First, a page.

The technician, usually a man, cuts the scalp at the back of the head from ear to ear with a knife then, in an effort which requires some strength, pulls it over the face so it fits inside out with the hair on the inside. He saws off the top half of the skull with an electric saw making a notch at the back so when it is replaced for the funeral it won’t slip off and distress the mourners. The skull top makes a slurping sound when lifted from the valuable Dura matter that covers the brain. The top half of the skull is replaced and the scalp and hair pulled back over to reveal the face. Often jaw bones, eyes, inner ears and cartilage are taken making it impossible to display the face at the funeral.

Harvesters dressed in rubber gloves, hats and aprons strip, peel and cut skin from arms, legs, front and back of the torso or anywhere. They remove and wash the major leg veins and the muscle covering called Fascia. They slice through soft, tissue and report that human muscle smells like lamb meat. They remove trachea cartilage, ligaments and tendons. A prized sack called the pericardium, similar to Dura Matter and surrounding the heart, is later used as repair patches that are placed over the brain after surgery. Both fetch high prices though dura matter has been subject to prion disease scares. Pituitary glands are left due to their nasty history of transmitting the terminal Creutzfeldt-Jakob prion disease.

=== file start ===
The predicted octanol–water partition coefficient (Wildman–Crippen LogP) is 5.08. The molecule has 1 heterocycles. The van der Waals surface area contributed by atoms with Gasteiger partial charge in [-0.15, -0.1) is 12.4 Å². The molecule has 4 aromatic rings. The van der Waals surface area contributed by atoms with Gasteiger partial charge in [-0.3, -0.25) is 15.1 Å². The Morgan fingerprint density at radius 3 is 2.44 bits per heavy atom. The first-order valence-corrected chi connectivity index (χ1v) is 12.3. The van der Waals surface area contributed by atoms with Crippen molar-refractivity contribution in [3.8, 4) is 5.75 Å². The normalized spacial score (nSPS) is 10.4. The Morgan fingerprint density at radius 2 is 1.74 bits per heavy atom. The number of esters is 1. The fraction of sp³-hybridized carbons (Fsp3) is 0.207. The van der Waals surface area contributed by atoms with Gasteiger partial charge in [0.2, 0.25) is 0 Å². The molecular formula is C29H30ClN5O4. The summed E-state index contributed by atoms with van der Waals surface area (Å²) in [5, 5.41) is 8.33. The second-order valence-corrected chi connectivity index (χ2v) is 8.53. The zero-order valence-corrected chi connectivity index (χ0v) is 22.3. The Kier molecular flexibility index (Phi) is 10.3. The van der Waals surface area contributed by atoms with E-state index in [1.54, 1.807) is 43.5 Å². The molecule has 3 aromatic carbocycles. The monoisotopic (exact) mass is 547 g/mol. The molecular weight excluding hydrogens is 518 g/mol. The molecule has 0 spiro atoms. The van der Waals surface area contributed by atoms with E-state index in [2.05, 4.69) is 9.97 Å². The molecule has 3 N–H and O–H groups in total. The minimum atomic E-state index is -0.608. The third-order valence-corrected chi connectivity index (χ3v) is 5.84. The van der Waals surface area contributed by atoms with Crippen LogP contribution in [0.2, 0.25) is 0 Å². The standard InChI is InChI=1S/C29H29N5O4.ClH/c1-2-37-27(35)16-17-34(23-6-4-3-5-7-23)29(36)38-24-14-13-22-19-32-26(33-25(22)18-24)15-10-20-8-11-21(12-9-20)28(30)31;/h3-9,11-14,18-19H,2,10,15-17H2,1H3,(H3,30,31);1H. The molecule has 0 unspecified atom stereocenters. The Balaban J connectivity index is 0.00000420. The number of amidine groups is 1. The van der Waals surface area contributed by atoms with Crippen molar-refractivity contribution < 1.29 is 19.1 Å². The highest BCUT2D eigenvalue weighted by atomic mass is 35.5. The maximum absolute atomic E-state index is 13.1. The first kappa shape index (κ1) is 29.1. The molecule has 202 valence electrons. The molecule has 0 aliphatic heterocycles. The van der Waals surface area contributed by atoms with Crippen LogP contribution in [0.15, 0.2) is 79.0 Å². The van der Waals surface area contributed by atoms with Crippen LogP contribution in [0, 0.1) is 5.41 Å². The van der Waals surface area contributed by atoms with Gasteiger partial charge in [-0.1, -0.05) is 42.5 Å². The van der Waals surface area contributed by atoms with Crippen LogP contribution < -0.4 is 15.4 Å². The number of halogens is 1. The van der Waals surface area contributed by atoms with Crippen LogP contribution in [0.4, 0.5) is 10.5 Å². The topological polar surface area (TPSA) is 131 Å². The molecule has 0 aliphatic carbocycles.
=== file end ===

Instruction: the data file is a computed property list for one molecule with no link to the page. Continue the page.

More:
Dozens of valuable bones including the femur, acetabulum (hip socket), hemi-pelvis, humerus, radius, ground humeral, tibia, ulna, osteochondral bone, and cranial plate are taken for what is euphemistically called recycling.

Regeneration Technologies, Inc of Florida toss bloodied bones and body parts into machines that remove “blood, lipids, marrow, bacteria, fungi and spores” and may even remove HIV, hepatitis B and C.[53]

Junior medical staff get stuck with removing and cleaning intestines that stink of vomitus and faeces. They say you remember the smell of gastric acid to the day you die.

Intestines are rarely transplanted except in combination with livers, but without great success. Rectums are not transplanted anywhere despite rectal cancer being a major killer in affluent societies. One can imagine the public relations disaster if a recipient experienced a Graft-Versus-Host reaction where the transplanted organ rejects the recipient.

Funerals More Expensive